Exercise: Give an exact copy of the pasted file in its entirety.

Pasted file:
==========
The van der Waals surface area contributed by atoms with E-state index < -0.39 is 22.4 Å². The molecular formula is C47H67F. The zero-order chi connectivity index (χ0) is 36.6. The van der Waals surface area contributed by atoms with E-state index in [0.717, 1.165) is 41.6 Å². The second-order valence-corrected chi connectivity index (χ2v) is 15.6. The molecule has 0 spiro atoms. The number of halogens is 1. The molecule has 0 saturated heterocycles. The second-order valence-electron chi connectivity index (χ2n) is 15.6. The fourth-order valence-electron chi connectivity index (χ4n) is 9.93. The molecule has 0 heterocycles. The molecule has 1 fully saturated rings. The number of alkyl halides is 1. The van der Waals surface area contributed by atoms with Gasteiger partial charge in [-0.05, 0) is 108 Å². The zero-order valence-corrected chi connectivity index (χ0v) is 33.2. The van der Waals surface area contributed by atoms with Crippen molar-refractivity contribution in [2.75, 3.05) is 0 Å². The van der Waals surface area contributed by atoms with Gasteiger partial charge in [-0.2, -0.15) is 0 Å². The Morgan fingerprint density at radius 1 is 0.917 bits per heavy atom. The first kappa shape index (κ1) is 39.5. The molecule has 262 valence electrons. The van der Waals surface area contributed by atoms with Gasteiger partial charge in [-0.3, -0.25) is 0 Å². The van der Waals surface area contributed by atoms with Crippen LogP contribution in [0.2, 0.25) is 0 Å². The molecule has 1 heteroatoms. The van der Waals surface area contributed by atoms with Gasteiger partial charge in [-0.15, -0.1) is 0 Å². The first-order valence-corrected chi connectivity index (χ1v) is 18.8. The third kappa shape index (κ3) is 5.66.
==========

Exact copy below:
The van der Waals surface area contributed by atoms with E-state index < -0.39 is 22.4 Å². The molecular formula is C47H67F. The zero-order chi connectivity index (χ0) is 36.6. The van der Waals surface area contributed by atoms with E-state index in [0.717, 1.165) is 41.6 Å². The second-order valence-corrected chi connectivity index (χ2v) is 15.6. The molecule has 0 spiro atoms. The number of halogens is 1. The molecule has 0 saturated heterocycles. The second-order valence-electron chi connectivity index (χ2n) is 15.6. The fourth-order valence-electron chi connectivity index (χ4n) is 9.93. The molecule has 0 heterocycles. The molecule has 1 fully saturated rings. The number of alkyl halides is 1. The van der Waals surface area contributed by atoms with Gasteiger partial charge in [-0.05, 0) is 108 Å². The zero-order valence-corrected chi connectivity index (χ0v) is 33.2. The van der Waals surface area contributed by atoms with Crippen molar-refractivity contribution in [2.75, 3.05) is 0 Å². The van der Waals surface area contributed by atoms with Gasteiger partial charge in [-0.2, -0.15) is 0 Å². The Morgan fingerprint density at radius 1 is 0.917 bits per heavy atom. The first kappa shape index (κ1) is 39.5. The molecule has 262 valence electrons. The van der Waals surface area contributed by atoms with Gasteiger partial charge in [-0.3, -0.25) is 0 Å². The van der Waals surface area contributed by atoms with Crippen LogP contribution in [0.2, 0.25) is 0 Å². The molecule has 1 heteroatoms. The van der Waals surface area contributed by atoms with Gasteiger partial charge in [-0.15, -0.1) is 0 Å². The first-order valence-corrected chi connectivity index (χ1v) is 18.8. The third kappa shape index (κ3) is 5.66.